Last week Queensryche lead singer Geoff Tate found out he was fired when lawyers for the remaining members sent his lawyer a long legal document. After 30 years together, their relationship ended unceremoniously, but it sounds like the legal battle has just begun. 

Tate tells Rolling Stone that he doesn't think Scott Rockenfield, Michael Wilton, Parker Lundgren and bassist Eddie Jackson have a legal right to fire him. "We're in a lawsuit right now and it's probably gonna get ugly," he says in a lengthy interview that attempts to clear up rumors from the past four months. "I filed a claim a couple of days ago. So it's all going to the legal system now to sort out who is what, and who owns what, and that stuff."

Tate says there were no creative differences in the band, as Rockenfield claimed, because he was the sole creative force since Chris DeGarmo left in 1998. The drama began in February with an argument about who should control merchandizing, and escalated to the incident in Brazil in which Tate attacked his bandmates.

"They said that they weren't planning on replacing me, but they had just fired our manager, our office assistant and one of our guitar techs, who all happened to be my family members," Tate recalls.

"It seemed like a personal vendetta against me. Anyway, the meeting was short and we went to do the show. I'm getting ready by my station, ready to go on stage, and Scott [Rockenfield] looks at me and he smirks and says, 'We just fired your whole family, and you're next.' I just lost it. I tried to punch him. I don't think I landed a punch before somebody grabbed me and hauled me to the side. On my way, I managed to shove [Michael] Wilton, and really, that was it. I cooled down and we did the show, and everything went fine."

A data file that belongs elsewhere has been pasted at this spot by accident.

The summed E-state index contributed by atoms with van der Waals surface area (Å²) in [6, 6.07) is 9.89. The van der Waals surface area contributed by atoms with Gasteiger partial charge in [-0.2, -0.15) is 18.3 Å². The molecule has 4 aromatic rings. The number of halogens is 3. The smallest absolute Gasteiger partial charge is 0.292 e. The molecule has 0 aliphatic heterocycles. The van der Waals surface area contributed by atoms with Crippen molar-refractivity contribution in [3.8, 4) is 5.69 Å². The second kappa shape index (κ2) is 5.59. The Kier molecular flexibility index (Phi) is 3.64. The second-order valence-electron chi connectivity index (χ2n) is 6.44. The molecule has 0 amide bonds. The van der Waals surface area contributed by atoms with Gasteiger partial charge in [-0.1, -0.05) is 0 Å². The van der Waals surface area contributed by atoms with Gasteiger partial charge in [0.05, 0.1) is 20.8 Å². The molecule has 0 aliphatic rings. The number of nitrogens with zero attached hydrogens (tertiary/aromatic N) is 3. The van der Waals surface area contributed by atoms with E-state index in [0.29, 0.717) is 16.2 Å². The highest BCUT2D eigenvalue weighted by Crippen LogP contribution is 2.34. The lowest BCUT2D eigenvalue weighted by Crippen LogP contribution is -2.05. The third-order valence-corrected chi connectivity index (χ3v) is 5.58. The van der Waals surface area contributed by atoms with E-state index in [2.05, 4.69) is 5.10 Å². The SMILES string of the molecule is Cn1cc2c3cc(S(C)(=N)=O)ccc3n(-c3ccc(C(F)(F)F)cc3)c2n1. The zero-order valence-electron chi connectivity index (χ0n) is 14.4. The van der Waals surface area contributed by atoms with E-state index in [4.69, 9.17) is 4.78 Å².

There was no knife, he says. "You can't really get knives into foreign countries."

The 53-year-old singer says the move was strictly a business move for the rest of the band, although he didn't understand what they hoped to accomplish by firing the lead singer of his band. "How are they gonna survive economically? And then, by that action, you’re completely alienating the promoters, who you work with closely to book shows for you. So now the promoter is left holding the bag, and that doesn’t make the promoter want to work with you again."

Tate expect things to play out slowly in court, and doesn't think Queensryche should play scheduled shows with new vocalist Todd la Torre. He added that he has no interest in forming his own version of Queensryche to compete with his old bandmates, although after things settle down he may be up for reforming the group if he's declared the legal owner of the name and catalog.